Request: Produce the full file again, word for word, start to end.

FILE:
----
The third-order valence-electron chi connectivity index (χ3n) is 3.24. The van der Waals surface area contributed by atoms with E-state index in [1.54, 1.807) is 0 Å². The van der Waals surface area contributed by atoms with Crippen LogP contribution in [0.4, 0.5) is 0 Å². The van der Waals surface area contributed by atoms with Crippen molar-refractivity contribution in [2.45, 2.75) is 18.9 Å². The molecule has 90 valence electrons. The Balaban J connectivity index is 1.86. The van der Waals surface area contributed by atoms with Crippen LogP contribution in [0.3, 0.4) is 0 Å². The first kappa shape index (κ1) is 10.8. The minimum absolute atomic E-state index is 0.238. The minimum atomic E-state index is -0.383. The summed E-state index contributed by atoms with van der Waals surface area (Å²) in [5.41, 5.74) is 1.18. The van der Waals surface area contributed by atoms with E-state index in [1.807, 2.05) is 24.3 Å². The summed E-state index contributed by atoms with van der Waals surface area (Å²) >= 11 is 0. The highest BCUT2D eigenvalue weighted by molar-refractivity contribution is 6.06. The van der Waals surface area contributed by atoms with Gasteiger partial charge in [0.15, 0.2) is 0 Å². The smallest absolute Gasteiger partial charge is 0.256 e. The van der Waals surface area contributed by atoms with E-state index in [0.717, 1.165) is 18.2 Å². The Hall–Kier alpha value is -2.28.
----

The third-order valence-electron chi connectivity index (χ3n) is 3.24. The van der Waals surface area contributed by atoms with E-state index in [1.54, 1.807) is 0 Å². The van der Waals surface area contributed by atoms with Crippen LogP contribution in [0.4, 0.5) is 0 Å². The van der Waals surface area contributed by atoms with Crippen molar-refractivity contribution in [2.45, 2.75) is 18.9 Å². The molecule has 90 valence electrons. The Balaban J connectivity index is 1.86. The van der Waals surface area contributed by atoms with Crippen LogP contribution in [0.3, 0.4) is 0 Å². The first kappa shape index (κ1) is 10.8. The minimum absolute atomic E-state index is 0.238. The minimum atomic E-state index is -0.383. The summed E-state index contributed by atoms with van der Waals surface area (Å²) in [5.41, 5.74) is 1.18. The van der Waals surface area contributed by atoms with E-state index in [1.807, 2.05) is 24.3 Å². The summed E-state index contributed by atoms with van der Waals surface area (Å²) >= 11 is 0. The highest BCUT2D eigenvalue weighted by molar-refractivity contribution is 6.06. The van der Waals surface area contributed by atoms with Gasteiger partial charge in [0.15, 0.2) is 0 Å². The smallest absolute Gasteiger partial charge is 0.256 e. The van der Waals surface area contributed by atoms with E-state index in [0.717, 1.165) is 18.2 Å². The Hall–Kier alpha value is -2.28.